The season of goodwill may be in full swing, but in equity markets, festive cheer is in short supply. Shares were on no-one’s gift list after the US Federal Reserve (FED) left an interest rate hike under the tree. The move raised the US base rate by 0.25 percentage points to a range between 2.25 and 2.5% and the reaction was sharp – deep and crisp, even. Generally, markets felt that the comments accompanying the Fed’s decision weren’t turtle-y dovish. The central bank now expects two more increases next year instead of three, but it has changed what it deems to be a “neutral” level for interest rates from 3% to 2.8%. If its predictions for the timings and extent of rate increases are accurate, rates will go above neutral next year.
The rate hike was widely expected, and all three of the main US equity indices had started the week in ‘correction’ territory, having fallen more than 10% from their previous peaks. Furthermore, the S&P 500’s plunge in the aftermath of the decision was its most severe response to an interest rate increase in nearly 25 years. The index of blue-chip companies was down 5.1% for the week to Thursday’s close.
Rome and Brussels sprout new spending deal
Markets in other regions mirrored the US. The FTSE World Europe (ex UK) Index dropped 3.2%. This was despite news that Rome has finally agreed a spending plan with the European Commission. The deal means Italy’s populist government will have to delay its ‘minimum income’ programme. In return, it should avoid heavy fines for breaking euro-area budgetary rules.
Neither was there much seasonal bonhomie in the UK. The brouhaha over Brexit continued to snowball. On Thursday, a cross-party group of Conservative and Labour MPs engineered a Christmas truce in an attempt to stop a no-deal departure from the European Union. The idea is for the group to express its dissatisfaction with Theresa May’s plans before Parliament votes on them in early January. Meanwhile, the UK prime minister and the leader of the opposition are unlikely to kiss and make up under the mistletoe. On Monday, Jeremy Corbyn announced that he was tabling a motion of no confidence against Mrs May. Later in the week, he denied that he had referred to her as a ‘stupid woman’ during prime minister’s questions. The UK’s FTSE 100 Index had fallen nearly 2.0% by Thursday’s close.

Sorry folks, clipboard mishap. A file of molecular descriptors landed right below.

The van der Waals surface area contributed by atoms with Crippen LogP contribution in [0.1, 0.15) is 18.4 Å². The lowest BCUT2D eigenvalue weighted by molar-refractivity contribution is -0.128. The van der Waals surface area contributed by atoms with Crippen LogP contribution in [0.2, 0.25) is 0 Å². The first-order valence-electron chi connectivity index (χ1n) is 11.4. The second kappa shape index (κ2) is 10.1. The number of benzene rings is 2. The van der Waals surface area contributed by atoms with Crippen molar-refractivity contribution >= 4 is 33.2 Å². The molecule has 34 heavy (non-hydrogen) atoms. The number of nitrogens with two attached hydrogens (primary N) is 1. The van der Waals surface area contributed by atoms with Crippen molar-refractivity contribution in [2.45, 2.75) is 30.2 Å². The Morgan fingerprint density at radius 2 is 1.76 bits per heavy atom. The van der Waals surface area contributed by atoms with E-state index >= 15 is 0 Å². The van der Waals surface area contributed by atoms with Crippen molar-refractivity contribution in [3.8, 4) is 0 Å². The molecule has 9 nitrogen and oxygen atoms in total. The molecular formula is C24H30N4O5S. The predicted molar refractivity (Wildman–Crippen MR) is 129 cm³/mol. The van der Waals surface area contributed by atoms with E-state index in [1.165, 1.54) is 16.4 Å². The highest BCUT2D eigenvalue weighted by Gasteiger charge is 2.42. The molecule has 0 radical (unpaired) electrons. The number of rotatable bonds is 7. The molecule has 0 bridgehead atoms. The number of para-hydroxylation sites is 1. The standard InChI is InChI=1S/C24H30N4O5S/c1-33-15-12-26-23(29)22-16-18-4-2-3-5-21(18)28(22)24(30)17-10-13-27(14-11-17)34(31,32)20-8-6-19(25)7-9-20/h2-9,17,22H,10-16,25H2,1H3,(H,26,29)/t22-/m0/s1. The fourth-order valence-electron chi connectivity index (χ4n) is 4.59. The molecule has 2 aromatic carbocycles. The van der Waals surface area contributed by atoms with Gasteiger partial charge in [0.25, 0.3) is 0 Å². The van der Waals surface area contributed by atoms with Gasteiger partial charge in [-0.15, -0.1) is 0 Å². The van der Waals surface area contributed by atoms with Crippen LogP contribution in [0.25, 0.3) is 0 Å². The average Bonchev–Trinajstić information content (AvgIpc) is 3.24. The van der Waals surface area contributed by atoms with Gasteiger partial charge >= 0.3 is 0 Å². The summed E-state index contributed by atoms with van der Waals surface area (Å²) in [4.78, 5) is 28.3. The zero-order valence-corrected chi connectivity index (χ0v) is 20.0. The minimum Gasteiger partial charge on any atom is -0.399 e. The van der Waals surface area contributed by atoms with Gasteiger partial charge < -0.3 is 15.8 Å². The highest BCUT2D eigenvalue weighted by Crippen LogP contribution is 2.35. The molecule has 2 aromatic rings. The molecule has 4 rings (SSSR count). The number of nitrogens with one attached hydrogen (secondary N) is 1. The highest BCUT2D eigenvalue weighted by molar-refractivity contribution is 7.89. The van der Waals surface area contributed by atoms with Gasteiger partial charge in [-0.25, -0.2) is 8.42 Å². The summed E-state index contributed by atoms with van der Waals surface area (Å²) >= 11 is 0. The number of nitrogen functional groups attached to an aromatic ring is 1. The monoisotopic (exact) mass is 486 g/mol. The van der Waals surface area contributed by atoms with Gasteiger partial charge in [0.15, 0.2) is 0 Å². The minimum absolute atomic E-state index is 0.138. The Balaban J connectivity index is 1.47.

The widespread declines across equity markets led investors to favour typically ‘safe’ assets instead. Gold was in demand, presumably not just by those with a traditional taste in Christmas gifts. The cost per Troy ounce of bullion climbed 1.6% to $1,258. Equivalent prices for frankincense and myrrh were not readily available at the time of writing.
Meanwhile, many travellers found themselves driving – rather than flying – home for Christmas. Gatwick Airport, one of the UK’s busiest, was forced to stop flights from Wednesday evening until Friday morning, after drones were spotted flying in its airspace. More than 110,000 air passengers were affected. Shares in International Consolidated Airlines, British Airways’ parent company, fell 0.9%. Easyjet, the operator with the most planes based at Gatwick, was down 1%.
‘‘Tis the season of online shopping. But convenience brings its own problems, as anyone who’s ever had a parcel stolen can attest. Fear not, however: we’ve got wind of a solution. A former NASA engineer has spent six months coming up with a deterrent for parcel pilferers. Mark Rober’s booby-trapped ‘bait box’ will cover any budding burglars with glitter and the smell of, err, flatulence. Sounds like a standard Christmas Day to us. More sprouts, anyone?
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